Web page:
Courtney Howard is a LAFCA, OFCS and AWFJ member, as well as a Rotten Tomatometer-approved film critic. Her work has been published on Variety, She Knows and Awards Circuit.
Courtney Howard // Film Critic
Director Ken Loach has made quite a name for himself without ever going mainstream. The world-renowned filmmaker selects stories that speak to the humanity inside all of us against the backdrop of working class struggle. His emotional through lines are strong, as evident in KES, THE WIND THAT SHAKES THE BARLEY, ANGELS’ SHARE and JIMMY’S HALL. His latest, I, DANIEL BLAKE is no different – but its call to arms for empathy is grounded, astoundingly timely and resonant. It’s a heartwarming, heartrending and heartbreaking portrait – and it’ll leave you in tears.
Widowed woodworker Daniel Blake (Dave Johns) is caught between a rock and a hard place. Though he’s still recovering from a heart attack, and his doctors have forbade him to work, the state welfare system completely fails him, clearing him to work and denying him his benefits if he doesn’t. Around the same time, he meets harried single mom Katie Morgan (Lilly Allen doppelganger Hayley Squires). She too has just about had it with social workers. The two form a sweet friendship as they try to get back on their feet again, helping each other out as much as possible. But things take a turn for the worse, leaving Daniel with no other option than to fight the bureaucracy.
Frequent Loach collaborator, writer Paul Laverty, gifts us with a deeply moving portrait of people doing their best under difficult circumstances. This film is bursting with all of the emotions: frustration, fear, empathy, anxiety, love, sadness and joy. There are definitely villains here – like those ivory-tower sitting supervisors in charge at the welfare office and the convenient store security guard, a Russell Crowe doppelganger who exploits dear Katie. But compassionate acts steal the spotlight, making your heart burst: When welfare office worker Ann (Kate Rutter) helps Daniel calm down. When young folk in the library help Daniel fill out an application online. When people rush to aid Katie in the food bank. When the convenience store manager lets Katie take feminine products instead of punishing her. When bystanders cheer on Daniel for defiantly graffiti-ing the side of the welfare office. These small kind acts instill hope for a kinder society. Laverty and Loach know right how to go for the gut. Plus, another frequent collaborator, cinematographer Robbie Ryan, turns in incomparable, naturalistic work here.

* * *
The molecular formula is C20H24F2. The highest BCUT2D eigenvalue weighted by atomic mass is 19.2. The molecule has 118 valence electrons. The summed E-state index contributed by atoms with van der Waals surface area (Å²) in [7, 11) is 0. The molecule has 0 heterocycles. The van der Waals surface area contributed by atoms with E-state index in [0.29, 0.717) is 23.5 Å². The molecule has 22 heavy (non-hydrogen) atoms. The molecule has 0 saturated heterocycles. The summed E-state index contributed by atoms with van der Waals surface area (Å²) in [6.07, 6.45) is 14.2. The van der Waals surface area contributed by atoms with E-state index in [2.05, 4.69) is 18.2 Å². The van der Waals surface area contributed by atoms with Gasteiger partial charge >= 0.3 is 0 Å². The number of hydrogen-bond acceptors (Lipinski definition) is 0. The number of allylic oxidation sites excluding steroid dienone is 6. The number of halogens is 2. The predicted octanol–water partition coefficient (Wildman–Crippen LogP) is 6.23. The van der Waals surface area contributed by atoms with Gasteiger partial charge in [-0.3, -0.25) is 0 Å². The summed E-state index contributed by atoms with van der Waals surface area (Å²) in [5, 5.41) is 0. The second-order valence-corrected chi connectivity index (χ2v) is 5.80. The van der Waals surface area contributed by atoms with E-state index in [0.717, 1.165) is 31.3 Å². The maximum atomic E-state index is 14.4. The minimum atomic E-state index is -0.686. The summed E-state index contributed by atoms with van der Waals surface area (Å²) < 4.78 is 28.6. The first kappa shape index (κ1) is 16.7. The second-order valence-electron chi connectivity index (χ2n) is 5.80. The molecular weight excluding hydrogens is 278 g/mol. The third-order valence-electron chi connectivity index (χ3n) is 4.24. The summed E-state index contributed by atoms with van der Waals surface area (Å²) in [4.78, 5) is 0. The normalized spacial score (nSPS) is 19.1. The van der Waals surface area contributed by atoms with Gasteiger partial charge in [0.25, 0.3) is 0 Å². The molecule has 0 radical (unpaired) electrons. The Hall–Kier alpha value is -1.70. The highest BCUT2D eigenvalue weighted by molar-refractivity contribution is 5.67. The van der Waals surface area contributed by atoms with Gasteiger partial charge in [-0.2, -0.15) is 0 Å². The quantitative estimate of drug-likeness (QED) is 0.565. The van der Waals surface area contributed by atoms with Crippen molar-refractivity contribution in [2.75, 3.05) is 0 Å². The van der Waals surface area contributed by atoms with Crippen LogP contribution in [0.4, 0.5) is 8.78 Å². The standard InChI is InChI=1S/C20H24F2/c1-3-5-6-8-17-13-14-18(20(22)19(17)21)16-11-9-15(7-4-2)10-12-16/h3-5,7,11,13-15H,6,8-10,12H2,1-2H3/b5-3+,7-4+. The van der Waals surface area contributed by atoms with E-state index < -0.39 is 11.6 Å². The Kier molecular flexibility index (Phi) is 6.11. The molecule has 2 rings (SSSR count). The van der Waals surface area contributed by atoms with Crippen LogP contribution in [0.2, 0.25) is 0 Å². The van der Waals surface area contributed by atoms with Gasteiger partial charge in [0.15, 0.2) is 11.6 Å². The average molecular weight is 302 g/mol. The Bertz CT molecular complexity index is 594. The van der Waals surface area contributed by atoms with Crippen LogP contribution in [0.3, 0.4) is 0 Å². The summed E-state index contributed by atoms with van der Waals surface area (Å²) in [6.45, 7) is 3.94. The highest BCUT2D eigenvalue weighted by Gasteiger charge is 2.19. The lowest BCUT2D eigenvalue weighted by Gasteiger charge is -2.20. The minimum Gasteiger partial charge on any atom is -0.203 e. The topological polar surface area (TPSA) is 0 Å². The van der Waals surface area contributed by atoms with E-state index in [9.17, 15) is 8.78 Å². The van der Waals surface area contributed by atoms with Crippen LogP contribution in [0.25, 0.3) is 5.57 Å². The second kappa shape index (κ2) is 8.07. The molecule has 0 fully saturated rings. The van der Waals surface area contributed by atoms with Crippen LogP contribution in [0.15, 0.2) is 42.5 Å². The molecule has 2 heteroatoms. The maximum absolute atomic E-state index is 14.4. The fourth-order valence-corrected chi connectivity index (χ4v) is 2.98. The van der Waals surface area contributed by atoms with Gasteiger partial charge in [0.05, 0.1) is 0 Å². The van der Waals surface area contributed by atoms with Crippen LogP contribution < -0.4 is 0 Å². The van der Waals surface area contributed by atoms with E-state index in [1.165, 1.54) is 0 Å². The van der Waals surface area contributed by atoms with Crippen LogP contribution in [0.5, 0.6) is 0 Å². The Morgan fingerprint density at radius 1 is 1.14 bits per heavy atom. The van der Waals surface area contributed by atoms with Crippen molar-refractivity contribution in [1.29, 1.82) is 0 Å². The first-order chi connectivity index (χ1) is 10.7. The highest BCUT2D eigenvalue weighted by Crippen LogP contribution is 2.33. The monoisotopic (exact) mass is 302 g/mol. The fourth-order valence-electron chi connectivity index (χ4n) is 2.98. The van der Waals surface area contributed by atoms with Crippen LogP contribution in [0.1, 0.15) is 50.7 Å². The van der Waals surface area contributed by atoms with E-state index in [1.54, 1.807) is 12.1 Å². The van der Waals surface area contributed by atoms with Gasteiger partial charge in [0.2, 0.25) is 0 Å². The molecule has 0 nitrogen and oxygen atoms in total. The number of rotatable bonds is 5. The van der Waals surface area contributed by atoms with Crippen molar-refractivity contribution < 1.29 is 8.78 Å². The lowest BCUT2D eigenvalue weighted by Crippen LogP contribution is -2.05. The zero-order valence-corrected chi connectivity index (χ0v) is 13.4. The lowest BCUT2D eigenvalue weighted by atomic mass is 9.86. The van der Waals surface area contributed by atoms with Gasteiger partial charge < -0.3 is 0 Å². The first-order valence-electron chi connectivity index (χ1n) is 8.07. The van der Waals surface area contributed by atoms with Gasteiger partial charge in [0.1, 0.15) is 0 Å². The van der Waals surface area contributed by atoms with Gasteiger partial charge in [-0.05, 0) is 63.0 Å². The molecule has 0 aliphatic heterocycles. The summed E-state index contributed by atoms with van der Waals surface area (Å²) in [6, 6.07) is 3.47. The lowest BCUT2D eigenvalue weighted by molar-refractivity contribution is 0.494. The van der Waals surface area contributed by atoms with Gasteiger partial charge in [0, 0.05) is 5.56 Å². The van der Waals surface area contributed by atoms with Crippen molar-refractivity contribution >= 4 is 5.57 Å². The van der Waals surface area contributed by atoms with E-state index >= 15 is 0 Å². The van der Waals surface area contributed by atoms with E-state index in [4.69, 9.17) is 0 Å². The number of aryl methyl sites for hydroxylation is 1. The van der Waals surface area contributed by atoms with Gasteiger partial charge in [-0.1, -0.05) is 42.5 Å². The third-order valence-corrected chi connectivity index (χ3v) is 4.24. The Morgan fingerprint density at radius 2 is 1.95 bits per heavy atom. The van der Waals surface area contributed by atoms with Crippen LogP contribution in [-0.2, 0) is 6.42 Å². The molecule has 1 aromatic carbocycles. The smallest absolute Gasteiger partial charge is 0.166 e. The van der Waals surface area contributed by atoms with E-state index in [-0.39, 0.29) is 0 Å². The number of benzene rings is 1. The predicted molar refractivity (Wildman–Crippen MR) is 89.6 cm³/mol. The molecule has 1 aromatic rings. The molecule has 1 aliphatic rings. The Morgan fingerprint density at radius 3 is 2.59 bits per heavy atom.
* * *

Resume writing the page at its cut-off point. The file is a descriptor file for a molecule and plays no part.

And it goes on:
Despite all the praise there are a few things left dangling. Daniel’s neighbor China (Kema Sikazwe) is introduced and we see his entrepreneurial spirit blossom, but we don’t see any type of closure with his thread. I suppose it’s just that he’s a success story, but that’s a lot of assumption on my part. It also gets a bit confusing in the third act when Katie and Daniel’s friendship sours, mainly because the turn-around is whiplash-inducing. It feels like at least two integral scenes went missing. The end also feels absurdly abrupt. You’ll still be in the throes of ugly crying when the credits roll and theater manager flips the lights on.
Outside of all that, I, DANIEL BLAKE effortlessly imprints deep within the soul of its viewer. And I sincerely hope he makes his mark on more people than just art-house audiences.
I,DANIEL BLAKE played AFI FEST on November 12. It opens on December 23.